Winner of the New Statesman SPERI Prize in Political Economy 2016

Tuesday 16 July 2013

Fiscal backing

In an earlier post I went through the logic of why we do not think higher government debt necessarily causes inflation, even if that debt is denominated in nominal terms, as long as the central bank does not monetise that debt. As I argued there, talk of monetisation is largely unnecessary: we just need to say that the central bank uses interest rates to control inflation, and can therefore offset the impact of any increase in government debt.

However, as Mervyn King said, central banks are obsessed with budget deficits. This seems to contradict the previous paragraph. Are there some ways in which central banks would either lose the power to control interest rates, or be forced to abandon any inflation targets, as a result of fiscal policy? 

In the previous post the thought experiment I considered was a sustainable increase in the level of government debt. By sustainable I mean that the fiscal authorities raise taxes (or cut spending) to service this higher level of debt. But suppose they do not: suppose the budget deficit increases because spending is higher, but there is no sign that the government is prepared either to cut future spending or raise taxes to a sustainable level.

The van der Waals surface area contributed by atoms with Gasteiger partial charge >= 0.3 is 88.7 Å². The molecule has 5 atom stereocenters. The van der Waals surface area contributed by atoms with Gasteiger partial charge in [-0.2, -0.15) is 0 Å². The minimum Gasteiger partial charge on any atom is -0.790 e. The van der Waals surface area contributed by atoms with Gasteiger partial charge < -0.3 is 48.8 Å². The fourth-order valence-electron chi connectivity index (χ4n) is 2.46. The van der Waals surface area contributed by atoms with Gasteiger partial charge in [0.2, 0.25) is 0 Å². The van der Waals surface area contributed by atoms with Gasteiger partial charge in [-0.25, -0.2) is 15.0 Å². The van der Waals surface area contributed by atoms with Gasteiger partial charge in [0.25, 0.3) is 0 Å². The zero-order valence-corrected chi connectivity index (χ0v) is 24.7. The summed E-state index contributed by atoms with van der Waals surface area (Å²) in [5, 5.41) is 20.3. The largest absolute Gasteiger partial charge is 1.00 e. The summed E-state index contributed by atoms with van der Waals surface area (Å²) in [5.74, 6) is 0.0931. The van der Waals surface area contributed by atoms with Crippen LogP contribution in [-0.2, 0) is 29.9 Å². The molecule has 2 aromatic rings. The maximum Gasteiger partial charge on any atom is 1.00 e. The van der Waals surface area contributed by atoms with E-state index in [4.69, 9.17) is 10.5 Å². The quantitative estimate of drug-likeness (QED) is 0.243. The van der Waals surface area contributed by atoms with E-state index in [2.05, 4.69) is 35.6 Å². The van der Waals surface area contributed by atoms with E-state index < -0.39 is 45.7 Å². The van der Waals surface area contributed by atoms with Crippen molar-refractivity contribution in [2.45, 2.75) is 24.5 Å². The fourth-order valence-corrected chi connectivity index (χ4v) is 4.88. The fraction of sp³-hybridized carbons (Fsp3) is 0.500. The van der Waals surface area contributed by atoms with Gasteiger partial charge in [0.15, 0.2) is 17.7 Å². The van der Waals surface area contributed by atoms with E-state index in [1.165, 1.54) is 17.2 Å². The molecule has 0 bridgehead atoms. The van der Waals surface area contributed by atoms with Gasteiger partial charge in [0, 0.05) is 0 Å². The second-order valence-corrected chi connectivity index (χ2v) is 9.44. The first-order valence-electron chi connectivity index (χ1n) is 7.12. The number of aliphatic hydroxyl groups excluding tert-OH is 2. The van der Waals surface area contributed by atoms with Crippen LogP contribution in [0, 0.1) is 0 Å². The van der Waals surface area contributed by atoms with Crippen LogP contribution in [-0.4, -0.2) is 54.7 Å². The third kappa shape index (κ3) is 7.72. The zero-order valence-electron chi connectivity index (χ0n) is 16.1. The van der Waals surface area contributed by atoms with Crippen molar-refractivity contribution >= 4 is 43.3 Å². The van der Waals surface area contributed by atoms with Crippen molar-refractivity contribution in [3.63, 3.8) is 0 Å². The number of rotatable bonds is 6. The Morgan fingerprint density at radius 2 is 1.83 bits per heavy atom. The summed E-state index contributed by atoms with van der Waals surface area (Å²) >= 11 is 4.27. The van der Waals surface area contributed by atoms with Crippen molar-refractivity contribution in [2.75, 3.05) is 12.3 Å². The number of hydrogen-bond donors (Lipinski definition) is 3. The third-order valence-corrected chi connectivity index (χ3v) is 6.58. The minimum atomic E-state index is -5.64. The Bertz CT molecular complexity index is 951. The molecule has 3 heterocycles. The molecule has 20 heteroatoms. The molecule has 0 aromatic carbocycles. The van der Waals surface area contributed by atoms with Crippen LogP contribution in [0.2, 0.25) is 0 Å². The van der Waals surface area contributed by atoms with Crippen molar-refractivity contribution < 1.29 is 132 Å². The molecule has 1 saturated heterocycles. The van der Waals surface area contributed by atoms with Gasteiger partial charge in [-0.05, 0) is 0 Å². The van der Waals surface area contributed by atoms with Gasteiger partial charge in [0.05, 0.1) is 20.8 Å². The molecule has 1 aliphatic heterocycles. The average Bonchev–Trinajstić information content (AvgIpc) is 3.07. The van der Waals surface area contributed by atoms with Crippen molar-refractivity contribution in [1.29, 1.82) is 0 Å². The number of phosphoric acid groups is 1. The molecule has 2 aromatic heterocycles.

In 1981 Sargent and Wallace published a well known paper which said that, in this situation, the central bank could in the short term control inflation, but in the longer term inflation would have to rise to create the seignorage to make the government budget constraint balance. In other words, to keep the economy stable the central bank would eventually be forced to monetise. This was later generalised by the Fiscal Theory of the Price Level (FTPL). If the government did not act to stabilise debt itself (which Eric Leeper called – a little oddly - an active fiscal policy, and which others - including Woodford, Cochrane and Sims - have called even more confusingly a non-Ricardian policy [1]), then the price level would adjust to reduce the real value of government debt. Fiscal policy determines inflation.